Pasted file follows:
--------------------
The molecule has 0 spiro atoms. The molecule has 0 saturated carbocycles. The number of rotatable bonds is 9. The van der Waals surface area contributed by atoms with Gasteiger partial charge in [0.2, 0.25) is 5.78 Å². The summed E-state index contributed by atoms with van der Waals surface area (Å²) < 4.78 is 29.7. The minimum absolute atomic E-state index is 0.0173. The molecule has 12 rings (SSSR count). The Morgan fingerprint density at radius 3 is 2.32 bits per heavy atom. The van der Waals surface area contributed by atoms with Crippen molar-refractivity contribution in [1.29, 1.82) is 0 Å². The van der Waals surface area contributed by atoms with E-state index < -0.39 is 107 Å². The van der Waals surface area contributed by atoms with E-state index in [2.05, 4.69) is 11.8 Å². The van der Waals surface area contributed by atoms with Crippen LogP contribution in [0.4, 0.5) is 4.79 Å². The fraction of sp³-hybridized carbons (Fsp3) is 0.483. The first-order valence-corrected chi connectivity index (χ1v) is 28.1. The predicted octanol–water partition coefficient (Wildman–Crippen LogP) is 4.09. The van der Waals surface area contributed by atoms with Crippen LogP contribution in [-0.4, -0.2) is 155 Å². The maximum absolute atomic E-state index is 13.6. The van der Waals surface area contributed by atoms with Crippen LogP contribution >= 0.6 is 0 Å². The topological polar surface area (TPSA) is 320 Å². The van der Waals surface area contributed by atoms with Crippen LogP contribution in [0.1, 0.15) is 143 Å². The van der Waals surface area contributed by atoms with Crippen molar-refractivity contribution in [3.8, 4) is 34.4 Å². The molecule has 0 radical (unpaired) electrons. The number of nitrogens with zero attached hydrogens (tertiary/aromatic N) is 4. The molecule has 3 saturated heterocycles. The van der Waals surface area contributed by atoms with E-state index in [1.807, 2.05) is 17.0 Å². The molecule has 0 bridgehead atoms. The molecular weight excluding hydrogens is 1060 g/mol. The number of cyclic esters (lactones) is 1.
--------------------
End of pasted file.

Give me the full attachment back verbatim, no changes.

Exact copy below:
The molecule has 0 spiro atoms. The molecule has 0 saturated carbocycles. The number of rotatable bonds is 9. The van der Waals surface area contributed by atoms with Gasteiger partial charge in [0.2, 0.25) is 5.78 Å². The summed E-state index contributed by atoms with van der Waals surface area (Å²) < 4.78 is 29.7. The minimum absolute atomic E-state index is 0.0173. The molecule has 12 rings (SSSR count). The Morgan fingerprint density at radius 3 is 2.32 bits per heavy atom. The van der Waals surface area contributed by atoms with Crippen molar-refractivity contribution in [1.29, 1.82) is 0 Å². The van der Waals surface area contributed by atoms with E-state index < -0.39 is 107 Å². The van der Waals surface area contributed by atoms with E-state index in [2.05, 4.69) is 11.8 Å². The van der Waals surface area contributed by atoms with Crippen LogP contribution in [0.4, 0.5) is 4.79 Å². The fraction of sp³-hybridized carbons (Fsp3) is 0.483. The first-order valence-corrected chi connectivity index (χ1v) is 28.1. The predicted octanol–water partition coefficient (Wildman–Crippen LogP) is 4.09. The van der Waals surface area contributed by atoms with Crippen LogP contribution in [-0.4, -0.2) is 155 Å². The maximum absolute atomic E-state index is 13.6. The van der Waals surface area contributed by atoms with Crippen LogP contribution >= 0.6 is 0 Å². The topological polar surface area (TPSA) is 320 Å². The van der Waals surface area contributed by atoms with Crippen LogP contribution in [0.1, 0.15) is 143 Å². The van der Waals surface area contributed by atoms with Crippen molar-refractivity contribution in [3.8, 4) is 34.4 Å². The molecule has 0 radical (unpaired) electrons. The number of nitrogens with zero attached hydrogens (tertiary/aromatic N) is 4. The molecule has 3 saturated heterocycles. The van der Waals surface area contributed by atoms with E-state index in [1.807, 2.05) is 17.0 Å². The molecule has 0 bridgehead atoms. The molecular weight excluding hydrogens is 1060 g/mol. The number of cyclic esters (lactones) is 1.